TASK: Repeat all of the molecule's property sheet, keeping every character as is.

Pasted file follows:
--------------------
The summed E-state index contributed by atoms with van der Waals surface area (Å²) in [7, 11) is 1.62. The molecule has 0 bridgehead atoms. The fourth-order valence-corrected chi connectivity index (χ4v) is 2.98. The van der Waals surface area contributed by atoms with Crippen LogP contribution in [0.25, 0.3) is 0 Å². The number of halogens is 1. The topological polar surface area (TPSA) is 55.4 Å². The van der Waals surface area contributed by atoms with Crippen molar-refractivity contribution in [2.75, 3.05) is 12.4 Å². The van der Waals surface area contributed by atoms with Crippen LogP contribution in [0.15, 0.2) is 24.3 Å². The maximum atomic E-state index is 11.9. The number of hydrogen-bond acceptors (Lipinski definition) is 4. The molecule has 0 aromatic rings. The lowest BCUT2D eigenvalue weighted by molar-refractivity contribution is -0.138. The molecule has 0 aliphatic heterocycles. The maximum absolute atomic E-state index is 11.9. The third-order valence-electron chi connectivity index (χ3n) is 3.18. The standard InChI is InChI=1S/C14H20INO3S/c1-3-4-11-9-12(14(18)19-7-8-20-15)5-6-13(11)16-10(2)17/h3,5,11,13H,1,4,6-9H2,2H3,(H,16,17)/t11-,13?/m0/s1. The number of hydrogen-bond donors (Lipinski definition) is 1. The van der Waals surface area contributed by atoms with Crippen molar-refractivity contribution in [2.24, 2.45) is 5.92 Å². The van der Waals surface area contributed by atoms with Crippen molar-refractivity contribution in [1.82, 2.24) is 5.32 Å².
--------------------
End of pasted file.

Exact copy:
The summed E-state index contributed by atoms with van der Waals surface area (Å²) in [7, 11) is 1.62. The molecule has 0 bridgehead atoms. The fourth-order valence-corrected chi connectivity index (χ4v) is 2.98. The van der Waals surface area contributed by atoms with Crippen LogP contribution in [0.25, 0.3) is 0 Å². The number of halogens is 1. The topological polar surface area (TPSA) is 55.4 Å². The van der Waals surface area contributed by atoms with Crippen molar-refractivity contribution in [2.75, 3.05) is 12.4 Å². The van der Waals surface area contributed by atoms with Crippen LogP contribution in [0.15, 0.2) is 24.3 Å². The maximum atomic E-state index is 11.9. The number of hydrogen-bond acceptors (Lipinski definition) is 4. The molecule has 0 aromatic rings. The lowest BCUT2D eigenvalue weighted by molar-refractivity contribution is -0.138. The molecule has 0 aliphatic heterocycles. The maximum absolute atomic E-state index is 11.9. The third-order valence-electron chi connectivity index (χ3n) is 3.18. The standard InChI is InChI=1S/C14H20INO3S/c1-3-4-11-9-12(14(18)19-7-8-20-15)5-6-13(11)16-10(2)17/h3,5,11,13H,1,4,6-9H2,2H3,(H,16,17)/t11-,13?/m0/s1. The number of hydrogen-bond donors (Lipinski definition) is 1. The van der Waals surface area contributed by atoms with Crippen molar-refractivity contribution in [2.24, 2.45) is 5.92 Å². The van der Waals surface area contributed by atoms with Crippen molar-refractivity contribution in [1.82, 2.24) is 5.32 Å².